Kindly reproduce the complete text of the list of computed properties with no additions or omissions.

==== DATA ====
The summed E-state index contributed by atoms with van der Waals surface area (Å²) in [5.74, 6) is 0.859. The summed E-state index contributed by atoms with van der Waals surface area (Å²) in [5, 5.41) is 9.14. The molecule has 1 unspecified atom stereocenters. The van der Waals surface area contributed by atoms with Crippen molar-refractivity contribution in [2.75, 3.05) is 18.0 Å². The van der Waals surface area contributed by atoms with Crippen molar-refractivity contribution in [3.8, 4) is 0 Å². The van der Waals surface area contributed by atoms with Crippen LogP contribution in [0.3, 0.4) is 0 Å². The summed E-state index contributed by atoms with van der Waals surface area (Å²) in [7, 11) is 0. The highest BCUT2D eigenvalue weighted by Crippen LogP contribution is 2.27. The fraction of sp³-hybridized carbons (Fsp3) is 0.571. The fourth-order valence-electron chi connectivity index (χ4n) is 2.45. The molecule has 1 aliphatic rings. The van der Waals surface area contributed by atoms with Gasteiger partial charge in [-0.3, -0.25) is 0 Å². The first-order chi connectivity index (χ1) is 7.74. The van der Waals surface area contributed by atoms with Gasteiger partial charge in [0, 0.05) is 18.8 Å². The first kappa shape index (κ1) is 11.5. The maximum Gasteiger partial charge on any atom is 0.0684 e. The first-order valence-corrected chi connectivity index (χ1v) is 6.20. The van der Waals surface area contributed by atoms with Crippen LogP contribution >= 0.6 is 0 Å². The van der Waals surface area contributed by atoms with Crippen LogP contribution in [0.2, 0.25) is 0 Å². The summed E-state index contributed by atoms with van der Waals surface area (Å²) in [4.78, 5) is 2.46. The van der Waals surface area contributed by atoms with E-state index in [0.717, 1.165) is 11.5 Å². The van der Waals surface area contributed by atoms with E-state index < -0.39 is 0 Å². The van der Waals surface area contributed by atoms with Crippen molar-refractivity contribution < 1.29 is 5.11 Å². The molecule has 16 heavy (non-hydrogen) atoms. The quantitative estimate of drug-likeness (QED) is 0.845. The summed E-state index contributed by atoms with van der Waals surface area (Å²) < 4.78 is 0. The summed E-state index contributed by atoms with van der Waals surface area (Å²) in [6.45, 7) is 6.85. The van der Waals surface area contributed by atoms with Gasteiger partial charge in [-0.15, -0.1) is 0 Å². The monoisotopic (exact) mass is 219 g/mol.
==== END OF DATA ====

The summed E-state index contributed by atoms with van der Waals surface area (Å²) in [5.74, 6) is 0.859. The summed E-state index contributed by atoms with van der Waals surface area (Å²) in [5, 5.41) is 9.14. The molecule has 1 unspecified atom stereocenters. The van der Waals surface area contributed by atoms with Crippen molar-refractivity contribution in [2.75, 3.05) is 18.0 Å². The van der Waals surface area contributed by atoms with Crippen molar-refractivity contribution in [3.8, 4) is 0 Å². The van der Waals surface area contributed by atoms with Crippen LogP contribution in [0.3, 0.4) is 0 Å². The summed E-state index contributed by atoms with van der Waals surface area (Å²) in [7, 11) is 0. The highest BCUT2D eigenvalue weighted by Crippen LogP contribution is 2.27. The fraction of sp³-hybridized carbons (Fsp3) is 0.571. The fourth-order valence-electron chi connectivity index (χ4n) is 2.45. The molecule has 1 aliphatic rings. The van der Waals surface area contributed by atoms with Gasteiger partial charge in [-0.3, -0.25) is 0 Å². The first-order chi connectivity index (χ1) is 7.74. The van der Waals surface area contributed by atoms with Gasteiger partial charge in [0, 0.05) is 18.8 Å². The first kappa shape index (κ1) is 11.5. The maximum Gasteiger partial charge on any atom is 0.0684 e. The first-order valence-corrected chi connectivity index (χ1v) is 6.20. The van der Waals surface area contributed by atoms with Crippen LogP contribution >= 0.6 is 0 Å². The van der Waals surface area contributed by atoms with Crippen LogP contribution in [0.2, 0.25) is 0 Å². The summed E-state index contributed by atoms with van der Waals surface area (Å²) in [4.78, 5) is 2.46. The van der Waals surface area contributed by atoms with E-state index in [0.717, 1.165) is 11.5 Å². The van der Waals surface area contributed by atoms with E-state index < -0.39 is 0 Å². The van der Waals surface area contributed by atoms with Crippen molar-refractivity contribution < 1.29 is 5.11 Å². The molecule has 16 heavy (non-hydrogen) atoms. The quantitative estimate of drug-likeness (QED) is 0.845. The summed E-state index contributed by atoms with van der Waals surface area (Å²) < 4.78 is 0. The summed E-state index contributed by atoms with van der Waals surface area (Å²) in [6.45, 7) is 6.85. The van der Waals surface area contributed by atoms with Gasteiger partial charge in [-0.15, -0.1) is 0 Å². The monoisotopic (exact) mass is 219 g/mol.